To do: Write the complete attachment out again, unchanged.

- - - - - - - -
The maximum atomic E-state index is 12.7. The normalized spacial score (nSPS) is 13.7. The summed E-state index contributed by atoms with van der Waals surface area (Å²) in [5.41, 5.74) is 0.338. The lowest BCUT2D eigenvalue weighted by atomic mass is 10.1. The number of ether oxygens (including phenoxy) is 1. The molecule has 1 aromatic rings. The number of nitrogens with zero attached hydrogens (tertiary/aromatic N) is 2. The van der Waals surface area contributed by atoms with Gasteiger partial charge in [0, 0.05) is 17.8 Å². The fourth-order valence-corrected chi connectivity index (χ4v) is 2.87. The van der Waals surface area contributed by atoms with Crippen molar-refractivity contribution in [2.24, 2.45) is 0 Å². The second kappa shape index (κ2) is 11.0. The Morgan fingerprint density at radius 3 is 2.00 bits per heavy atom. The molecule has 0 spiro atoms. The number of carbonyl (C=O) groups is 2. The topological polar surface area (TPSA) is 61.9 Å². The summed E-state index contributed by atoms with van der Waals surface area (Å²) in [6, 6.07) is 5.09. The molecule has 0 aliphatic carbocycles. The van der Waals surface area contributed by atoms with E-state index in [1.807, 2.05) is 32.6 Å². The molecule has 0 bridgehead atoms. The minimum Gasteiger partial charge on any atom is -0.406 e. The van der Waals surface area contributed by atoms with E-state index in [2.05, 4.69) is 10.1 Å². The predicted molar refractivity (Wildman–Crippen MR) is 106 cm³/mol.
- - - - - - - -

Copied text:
The maximum atomic E-state index is 12.7. The normalized spacial score (nSPS) is 13.7. The summed E-state index contributed by atoms with van der Waals surface area (Å²) in [5.41, 5.74) is 0.338. The lowest BCUT2D eigenvalue weighted by atomic mass is 10.1. The number of ether oxygens (including phenoxy) is 1. The molecule has 1 aromatic rings. The number of nitrogens with zero attached hydrogens (tertiary/aromatic N) is 2. The van der Waals surface area contributed by atoms with Gasteiger partial charge in [0, 0.05) is 17.8 Å². The fourth-order valence-corrected chi connectivity index (χ4v) is 2.87. The van der Waals surface area contributed by atoms with Crippen molar-refractivity contribution in [2.24, 2.45) is 0 Å². The second kappa shape index (κ2) is 11.0. The Morgan fingerprint density at radius 3 is 2.00 bits per heavy atom. The molecule has 0 spiro atoms. The number of carbonyl (C=O) groups is 2. The topological polar surface area (TPSA) is 61.9 Å². The summed E-state index contributed by atoms with van der Waals surface area (Å²) in [6, 6.07) is 5.09. The molecule has 0 aliphatic carbocycles. The van der Waals surface area contributed by atoms with E-state index in [1.807, 2.05) is 32.6 Å². The molecule has 0 bridgehead atoms. The minimum Gasteiger partial charge on any atom is -0.406 e. The van der Waals surface area contributed by atoms with E-state index in [2.05, 4.69) is 10.1 Å². The predicted molar refractivity (Wildman–Crippen MR) is 106 cm³/mol.